0
$\begingroup$

When proving that a function which is continuous on a closed interval $[a,b]$ is uniformly continuous, every proof is somewhat involved. Why does the following argument not suffice (or does it)? Since for all $c\in [a,b]$, there exists $\delta_k>0$ such that for all $\epsilon>0$, we have $|f(x)-f(c)|<\epsilon$ whenever $|x-c|<\delta_k$, then we can find the minimum element of the set of all such $\delta_k$ (which we term $\delta$) and thus for all $x,y$, we must have $|f(x)-f(y)|<\epsilon$ whenever $|x-y|<\delta$ which is the definition of uniform continuity. I must be missing something...

$\endgroup$
  • $\begingroup$ That minimum element may not exist. For example, there is no minimum of the set $\{\frac 1n , n \in \mathbb N\}$. Sure, there is an infimum, but that is zero, and $\delta$ must be positive. $\endgroup$ – астон вілла тереса лисбон May 14 at 4:12
  • $\begingroup$ Besides, if this argument worked, then it would work on any domain, so uniform continuity would become equivalent to continuity. $\endgroup$ – астон вілла тереса лисбон May 14 at 4:15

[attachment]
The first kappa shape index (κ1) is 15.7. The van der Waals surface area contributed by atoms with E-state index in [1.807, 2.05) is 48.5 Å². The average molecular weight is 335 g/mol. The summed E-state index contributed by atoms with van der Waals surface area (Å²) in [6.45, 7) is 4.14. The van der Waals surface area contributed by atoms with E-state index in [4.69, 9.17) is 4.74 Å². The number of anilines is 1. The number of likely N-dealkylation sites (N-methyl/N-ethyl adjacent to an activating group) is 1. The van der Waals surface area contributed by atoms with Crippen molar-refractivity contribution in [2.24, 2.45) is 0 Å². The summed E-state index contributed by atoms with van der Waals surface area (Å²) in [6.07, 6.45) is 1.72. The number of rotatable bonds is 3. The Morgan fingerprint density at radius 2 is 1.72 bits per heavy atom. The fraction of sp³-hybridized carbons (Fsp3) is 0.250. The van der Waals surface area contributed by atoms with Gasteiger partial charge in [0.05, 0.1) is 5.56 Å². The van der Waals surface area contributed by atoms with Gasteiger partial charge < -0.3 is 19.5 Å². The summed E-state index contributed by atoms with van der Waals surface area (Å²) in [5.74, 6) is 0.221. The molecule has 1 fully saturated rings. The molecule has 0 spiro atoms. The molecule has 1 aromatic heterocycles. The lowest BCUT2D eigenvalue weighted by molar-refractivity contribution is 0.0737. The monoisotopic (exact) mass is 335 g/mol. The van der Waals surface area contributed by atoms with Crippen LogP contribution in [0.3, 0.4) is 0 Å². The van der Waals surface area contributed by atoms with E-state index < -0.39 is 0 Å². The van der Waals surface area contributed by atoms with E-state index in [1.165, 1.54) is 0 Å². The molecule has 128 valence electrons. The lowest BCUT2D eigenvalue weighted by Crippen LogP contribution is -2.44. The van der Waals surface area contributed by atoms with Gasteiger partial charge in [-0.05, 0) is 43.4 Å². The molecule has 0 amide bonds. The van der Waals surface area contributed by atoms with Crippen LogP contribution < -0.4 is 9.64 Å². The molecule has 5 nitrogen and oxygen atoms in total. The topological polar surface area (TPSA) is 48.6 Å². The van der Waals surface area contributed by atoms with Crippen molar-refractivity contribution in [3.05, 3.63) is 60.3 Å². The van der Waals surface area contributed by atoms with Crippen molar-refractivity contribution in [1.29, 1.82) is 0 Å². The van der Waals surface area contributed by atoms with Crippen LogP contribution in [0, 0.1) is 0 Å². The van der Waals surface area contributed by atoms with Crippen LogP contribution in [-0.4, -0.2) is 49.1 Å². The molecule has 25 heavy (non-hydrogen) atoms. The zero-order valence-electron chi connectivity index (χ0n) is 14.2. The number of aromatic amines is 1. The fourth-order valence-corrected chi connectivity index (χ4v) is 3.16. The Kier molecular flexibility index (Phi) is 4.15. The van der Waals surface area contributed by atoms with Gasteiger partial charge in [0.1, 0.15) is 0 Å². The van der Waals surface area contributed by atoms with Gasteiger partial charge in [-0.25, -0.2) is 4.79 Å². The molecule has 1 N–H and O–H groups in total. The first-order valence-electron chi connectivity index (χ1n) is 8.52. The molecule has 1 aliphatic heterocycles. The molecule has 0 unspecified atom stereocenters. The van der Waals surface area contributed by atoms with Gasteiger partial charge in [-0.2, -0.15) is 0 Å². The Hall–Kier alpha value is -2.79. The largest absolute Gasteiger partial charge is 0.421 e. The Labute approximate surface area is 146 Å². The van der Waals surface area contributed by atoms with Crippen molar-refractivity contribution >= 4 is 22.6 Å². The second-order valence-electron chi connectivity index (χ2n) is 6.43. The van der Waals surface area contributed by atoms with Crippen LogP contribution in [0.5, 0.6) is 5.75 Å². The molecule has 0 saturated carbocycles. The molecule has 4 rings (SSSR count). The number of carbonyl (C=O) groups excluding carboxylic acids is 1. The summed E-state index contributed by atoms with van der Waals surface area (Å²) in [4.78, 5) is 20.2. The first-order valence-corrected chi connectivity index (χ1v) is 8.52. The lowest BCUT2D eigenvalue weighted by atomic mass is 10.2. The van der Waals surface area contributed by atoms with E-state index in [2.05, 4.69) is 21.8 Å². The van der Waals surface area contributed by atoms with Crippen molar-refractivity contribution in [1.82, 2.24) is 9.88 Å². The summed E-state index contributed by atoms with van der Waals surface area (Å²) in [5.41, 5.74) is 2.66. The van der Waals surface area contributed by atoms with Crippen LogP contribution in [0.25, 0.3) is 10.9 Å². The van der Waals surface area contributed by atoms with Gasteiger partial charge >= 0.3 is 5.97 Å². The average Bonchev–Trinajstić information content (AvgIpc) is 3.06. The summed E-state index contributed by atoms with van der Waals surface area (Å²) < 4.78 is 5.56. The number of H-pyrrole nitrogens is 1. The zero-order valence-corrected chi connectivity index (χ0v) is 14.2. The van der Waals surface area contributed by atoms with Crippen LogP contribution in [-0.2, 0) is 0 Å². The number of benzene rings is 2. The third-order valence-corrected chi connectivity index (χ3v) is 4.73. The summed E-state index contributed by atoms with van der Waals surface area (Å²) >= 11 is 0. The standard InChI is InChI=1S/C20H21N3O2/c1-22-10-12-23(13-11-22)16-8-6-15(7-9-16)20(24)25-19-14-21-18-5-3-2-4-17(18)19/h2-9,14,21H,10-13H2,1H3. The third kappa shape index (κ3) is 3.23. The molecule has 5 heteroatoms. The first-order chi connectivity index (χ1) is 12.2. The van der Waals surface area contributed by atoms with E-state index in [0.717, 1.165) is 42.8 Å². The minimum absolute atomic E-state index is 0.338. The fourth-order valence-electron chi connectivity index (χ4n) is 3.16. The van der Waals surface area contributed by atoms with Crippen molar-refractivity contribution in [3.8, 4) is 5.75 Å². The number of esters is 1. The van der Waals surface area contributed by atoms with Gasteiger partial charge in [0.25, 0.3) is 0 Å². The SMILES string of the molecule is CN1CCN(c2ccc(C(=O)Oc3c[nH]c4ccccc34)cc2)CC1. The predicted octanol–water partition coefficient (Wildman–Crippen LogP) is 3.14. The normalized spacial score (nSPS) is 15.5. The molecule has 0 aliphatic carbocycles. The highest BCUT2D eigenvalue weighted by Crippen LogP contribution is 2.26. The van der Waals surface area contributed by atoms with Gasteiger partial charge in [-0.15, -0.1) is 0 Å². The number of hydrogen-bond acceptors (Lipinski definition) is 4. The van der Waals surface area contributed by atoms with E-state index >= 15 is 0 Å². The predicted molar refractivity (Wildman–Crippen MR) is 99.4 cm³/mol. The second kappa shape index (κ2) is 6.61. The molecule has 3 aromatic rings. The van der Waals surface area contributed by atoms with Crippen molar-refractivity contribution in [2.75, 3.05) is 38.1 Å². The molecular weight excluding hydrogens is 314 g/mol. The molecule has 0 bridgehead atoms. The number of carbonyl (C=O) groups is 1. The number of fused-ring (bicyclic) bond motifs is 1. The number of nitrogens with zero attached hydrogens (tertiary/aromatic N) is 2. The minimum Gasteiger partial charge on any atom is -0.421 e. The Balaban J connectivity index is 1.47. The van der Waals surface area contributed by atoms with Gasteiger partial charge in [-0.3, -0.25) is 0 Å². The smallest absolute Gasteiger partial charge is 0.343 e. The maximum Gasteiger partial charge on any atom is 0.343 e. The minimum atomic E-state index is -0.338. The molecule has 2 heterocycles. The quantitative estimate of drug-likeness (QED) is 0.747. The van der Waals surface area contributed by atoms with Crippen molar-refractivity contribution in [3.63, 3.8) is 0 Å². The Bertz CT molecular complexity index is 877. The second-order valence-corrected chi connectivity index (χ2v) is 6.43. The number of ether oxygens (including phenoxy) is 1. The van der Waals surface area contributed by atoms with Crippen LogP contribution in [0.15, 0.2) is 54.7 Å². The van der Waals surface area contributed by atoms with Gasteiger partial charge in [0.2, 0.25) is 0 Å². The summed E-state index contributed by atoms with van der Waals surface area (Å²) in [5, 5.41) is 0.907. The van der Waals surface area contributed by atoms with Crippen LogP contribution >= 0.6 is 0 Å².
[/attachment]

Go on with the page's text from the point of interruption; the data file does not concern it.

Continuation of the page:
• 1
    $\begingroup$ The reason every proof is "involved" is because when $A\subset \Bbb R,$ the result is valid for all continuous $f:A\to \Bbb R$ IFF $A$ is compact. So we muse use the compactness of $[a,b]$ in the proof. $\endgroup$ – DanielWainfleet May 14 at 5:35
  • $\begingroup$ As pointed by other one can't guarantee a minimum of possibly infinite number of $\delta$. You should see common proof based on Heine Borel which allows us to get a finite set of $\delta$'s which are sufficient and therefore we can take a minimum. The fact that the domain of function is closed and bounded is important here. $\endgroup$ – Paramanand Singh May 14 at 11:31
3
$\begingroup$

$\delta_k$ is dependent on $c$. There are uncountably many choices for $c$ in $[a,b]$. How do you know that an uncountable collection of $\delta_k(c)$ attains its minimum ("we can find the minimum element of the set of all such $\delta_k$")? It may merely have an infimum or the limit inferior may fail to exist... ((Unfair example removed.)) or that limit might be $0$.

| cite | improve this answer | |
$\endgroup$

Your Answer

By clicking “Post Your Answer”, you agree to our terms of service, privacy policy and cookie policy

Not the answer you're looking for? Browse other questions tagged or ask your own question.